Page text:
image (6).gif

Step 3: Fonts

Now, let's focus on typography. If you have selected a couple of typefaces from Google Fonts, simply provide a brief prompt. GitHub Copilot will handle the rest, locating the appropriate API link online.

Include the Bebas Neue and Raleway typefaces from Google Fonts in the project.

Step 4: Button

Moving on to styling the button... Oh, but there isn't one? You can quickly switch to the HTML file and insert a "Read more" button below the Lorem Ipsum text – either manually or through AI code generation.

Upon returning to the CSS file, let's go completely against my previous tip and use a more general prompt: "Style the button". To my surprise, the button was transformed to better align with the website's aesthetic! Granted, this isn't a foolproof approach for every component, but it's remarkable how GitHub Copilot adapts to our coding style and produces results that complement the overall page design.

image (3).gif

Tip #4

Always double-check GitHub Copilot's suggestions, as the tool may not always generate flawless, error free code. By either accepting or rejecting AI's responses, you're effectively instructing it on your coding preferences and style, while also establishing the standard for the desired level of code quality.

Phase Three: Illustrations and Animations

Step 1: Illustrations

Did you know that GitHub Copilot can create animations? But before diving into that, let's first generate an illustration to animate. Head back to the HTML file and input a short prompt:

Create an SVG image depicting a soccer field with two goal posts, a ball, and a hero/dot logo positioned at the center of the pitch.

image (4).gif

Tip #5

To ensure accuracy, break down your prompt into several parts. First, describe the pitch as a green rectangle positioned horizontally. Then, specify the color, size, and position of the ball, and so on.

Why is this important? Because each subsequent token is generated based on previous outcomes. Let's take mathematical equations as an example. AI can't directly multiply larger numbers and will give incorrect answers if asked. However, there's a workaround. If you request it to solve the equation using the long method (with one-digit numbers), it'll likely arrive at the correct result. This is because the AI first multiplies two one-digit numbers and uses them as a basis for subsequent calculations, leading to the correct answer.

Step 2: Animations

Apologies for the (hopefully interesting) detour. Now, let's dive back into animating. Assign the SVG image of the ball the class "ball". Then, per usual, write a prompt in the CSS file:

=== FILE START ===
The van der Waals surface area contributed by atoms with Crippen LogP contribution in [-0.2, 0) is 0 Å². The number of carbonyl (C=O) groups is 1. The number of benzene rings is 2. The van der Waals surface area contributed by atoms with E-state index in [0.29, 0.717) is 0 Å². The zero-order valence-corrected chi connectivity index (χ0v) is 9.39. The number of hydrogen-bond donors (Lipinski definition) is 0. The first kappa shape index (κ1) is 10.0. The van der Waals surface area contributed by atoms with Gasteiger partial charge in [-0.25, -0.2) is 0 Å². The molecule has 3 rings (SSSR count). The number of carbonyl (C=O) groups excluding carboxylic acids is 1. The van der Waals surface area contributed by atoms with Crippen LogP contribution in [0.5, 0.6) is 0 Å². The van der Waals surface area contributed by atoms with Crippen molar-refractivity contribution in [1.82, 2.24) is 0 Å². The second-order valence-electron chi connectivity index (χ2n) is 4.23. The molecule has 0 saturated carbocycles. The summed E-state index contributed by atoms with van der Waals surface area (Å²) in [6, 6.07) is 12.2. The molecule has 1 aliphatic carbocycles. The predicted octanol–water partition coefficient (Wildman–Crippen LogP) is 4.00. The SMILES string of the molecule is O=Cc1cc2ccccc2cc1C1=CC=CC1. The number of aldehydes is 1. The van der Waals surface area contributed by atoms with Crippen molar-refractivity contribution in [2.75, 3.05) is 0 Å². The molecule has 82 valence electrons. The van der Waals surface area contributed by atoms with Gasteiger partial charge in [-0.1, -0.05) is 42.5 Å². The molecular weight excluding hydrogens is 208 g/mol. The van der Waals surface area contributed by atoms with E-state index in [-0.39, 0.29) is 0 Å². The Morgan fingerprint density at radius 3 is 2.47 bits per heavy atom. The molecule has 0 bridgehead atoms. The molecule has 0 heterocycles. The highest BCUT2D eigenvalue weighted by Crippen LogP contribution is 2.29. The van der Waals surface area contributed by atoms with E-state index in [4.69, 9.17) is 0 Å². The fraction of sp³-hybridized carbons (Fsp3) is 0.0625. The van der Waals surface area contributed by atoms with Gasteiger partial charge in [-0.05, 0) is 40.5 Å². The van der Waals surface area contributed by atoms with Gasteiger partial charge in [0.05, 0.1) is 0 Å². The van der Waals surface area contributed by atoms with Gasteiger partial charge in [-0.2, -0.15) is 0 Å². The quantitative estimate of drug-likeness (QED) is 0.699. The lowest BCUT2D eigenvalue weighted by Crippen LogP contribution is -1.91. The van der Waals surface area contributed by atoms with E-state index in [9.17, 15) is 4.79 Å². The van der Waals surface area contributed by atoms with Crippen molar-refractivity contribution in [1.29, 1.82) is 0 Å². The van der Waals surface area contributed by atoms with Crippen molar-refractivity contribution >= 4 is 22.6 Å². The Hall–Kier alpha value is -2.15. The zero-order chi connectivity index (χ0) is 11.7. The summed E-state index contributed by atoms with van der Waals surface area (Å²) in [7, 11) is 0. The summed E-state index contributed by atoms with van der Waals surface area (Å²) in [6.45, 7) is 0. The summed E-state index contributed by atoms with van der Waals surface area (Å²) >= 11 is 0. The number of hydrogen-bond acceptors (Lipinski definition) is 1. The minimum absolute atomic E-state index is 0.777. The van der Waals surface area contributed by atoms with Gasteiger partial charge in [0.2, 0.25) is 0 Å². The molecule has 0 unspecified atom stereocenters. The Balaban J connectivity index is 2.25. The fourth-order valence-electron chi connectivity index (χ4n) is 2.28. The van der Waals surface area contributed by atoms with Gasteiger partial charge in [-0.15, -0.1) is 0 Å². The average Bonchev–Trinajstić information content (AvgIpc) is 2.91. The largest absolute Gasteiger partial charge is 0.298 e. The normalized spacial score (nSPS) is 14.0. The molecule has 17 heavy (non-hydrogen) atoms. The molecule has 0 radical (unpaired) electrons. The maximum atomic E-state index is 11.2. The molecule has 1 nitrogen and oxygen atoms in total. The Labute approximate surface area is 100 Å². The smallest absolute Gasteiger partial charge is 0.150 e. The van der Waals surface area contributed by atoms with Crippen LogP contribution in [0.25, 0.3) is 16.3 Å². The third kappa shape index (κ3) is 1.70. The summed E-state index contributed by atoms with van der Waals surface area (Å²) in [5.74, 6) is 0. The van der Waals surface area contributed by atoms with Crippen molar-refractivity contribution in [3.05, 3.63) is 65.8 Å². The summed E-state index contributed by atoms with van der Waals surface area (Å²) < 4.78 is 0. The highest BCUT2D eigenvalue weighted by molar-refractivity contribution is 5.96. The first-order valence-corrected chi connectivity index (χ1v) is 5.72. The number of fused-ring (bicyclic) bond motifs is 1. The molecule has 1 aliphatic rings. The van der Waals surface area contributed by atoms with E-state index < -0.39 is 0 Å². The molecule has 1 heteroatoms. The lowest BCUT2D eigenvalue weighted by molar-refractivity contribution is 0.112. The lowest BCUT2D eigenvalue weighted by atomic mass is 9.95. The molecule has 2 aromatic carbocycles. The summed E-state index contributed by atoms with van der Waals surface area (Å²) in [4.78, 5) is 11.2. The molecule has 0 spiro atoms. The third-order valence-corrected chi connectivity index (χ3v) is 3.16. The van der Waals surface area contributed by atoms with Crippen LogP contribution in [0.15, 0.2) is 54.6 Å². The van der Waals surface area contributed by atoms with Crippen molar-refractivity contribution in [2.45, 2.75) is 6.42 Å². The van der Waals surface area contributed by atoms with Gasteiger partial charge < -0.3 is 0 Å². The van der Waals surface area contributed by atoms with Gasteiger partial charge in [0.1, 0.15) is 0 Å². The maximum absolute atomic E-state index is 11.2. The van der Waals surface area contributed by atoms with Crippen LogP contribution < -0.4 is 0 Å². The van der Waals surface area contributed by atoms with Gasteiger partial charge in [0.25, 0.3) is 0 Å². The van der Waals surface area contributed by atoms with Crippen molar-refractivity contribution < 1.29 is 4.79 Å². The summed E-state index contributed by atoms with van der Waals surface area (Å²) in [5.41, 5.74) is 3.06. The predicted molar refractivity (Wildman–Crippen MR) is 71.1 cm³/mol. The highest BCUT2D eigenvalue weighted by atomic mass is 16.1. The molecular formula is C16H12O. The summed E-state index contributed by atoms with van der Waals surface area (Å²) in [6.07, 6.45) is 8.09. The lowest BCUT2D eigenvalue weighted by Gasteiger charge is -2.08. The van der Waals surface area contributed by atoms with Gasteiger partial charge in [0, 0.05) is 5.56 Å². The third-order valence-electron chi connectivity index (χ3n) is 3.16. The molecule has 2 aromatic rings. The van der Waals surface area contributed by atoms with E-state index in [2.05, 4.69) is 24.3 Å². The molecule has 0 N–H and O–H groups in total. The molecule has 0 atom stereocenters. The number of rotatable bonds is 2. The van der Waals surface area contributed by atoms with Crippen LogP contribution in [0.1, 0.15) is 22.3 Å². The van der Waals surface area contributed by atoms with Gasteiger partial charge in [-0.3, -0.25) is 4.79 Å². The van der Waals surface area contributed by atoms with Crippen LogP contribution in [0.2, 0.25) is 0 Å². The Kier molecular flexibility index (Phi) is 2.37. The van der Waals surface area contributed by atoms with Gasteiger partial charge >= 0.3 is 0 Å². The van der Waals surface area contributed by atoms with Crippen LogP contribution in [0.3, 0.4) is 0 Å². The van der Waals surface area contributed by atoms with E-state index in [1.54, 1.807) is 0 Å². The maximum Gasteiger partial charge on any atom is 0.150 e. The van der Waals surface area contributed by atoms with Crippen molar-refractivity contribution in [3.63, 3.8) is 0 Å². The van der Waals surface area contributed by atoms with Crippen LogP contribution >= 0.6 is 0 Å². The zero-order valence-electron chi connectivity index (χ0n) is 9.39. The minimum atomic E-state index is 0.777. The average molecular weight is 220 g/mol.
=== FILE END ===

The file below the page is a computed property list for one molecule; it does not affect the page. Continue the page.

Create an animation for the class 'ball' that moves it from left to right.

There you have it! Of course, there's always room for improvement, so feel free to tweak the animation by adjusting the tempo. Nonetheless, the outcome is remarkable:

image (5).gif

Tip #6

Always consider the effect you aim to achieve. You are the source of creativity and innovation; AI is merely there to expedite your results.

Phase Four: Documentation

It's time for the final task in our worksheet. As a finishing touch, let's prepare code documentation. There are two methods to accomplish this.

The first method involves using the explain function. For instance, let's consider our "Read more" button. In the CSS file, highlight the class "button". Then, open Copilot Chat using Ctrl + I and type "/explain". The AI will provide detailed descriptions of every property associated with this class, which you can later incorporate into your documentation.

The second option involves typing "/doc" instead of "/explain". This prompts the AI to generate a documentation comment directly in the code editor.

Final Thoughts

Thanks for sticking around until the end of the article, and an even bigger shoutout to those who followed along and created a website with me. This little experiment has hopefully showcased the remarkable speed and results that AI coding tools can achieve, while also highlighting their occasional shortcomings. The lesson here is to use these AI tools responsibly and not blindly follow every suggestion they offer. With enough determination and practice, you too can proudly call yourself a seasoned AI coder!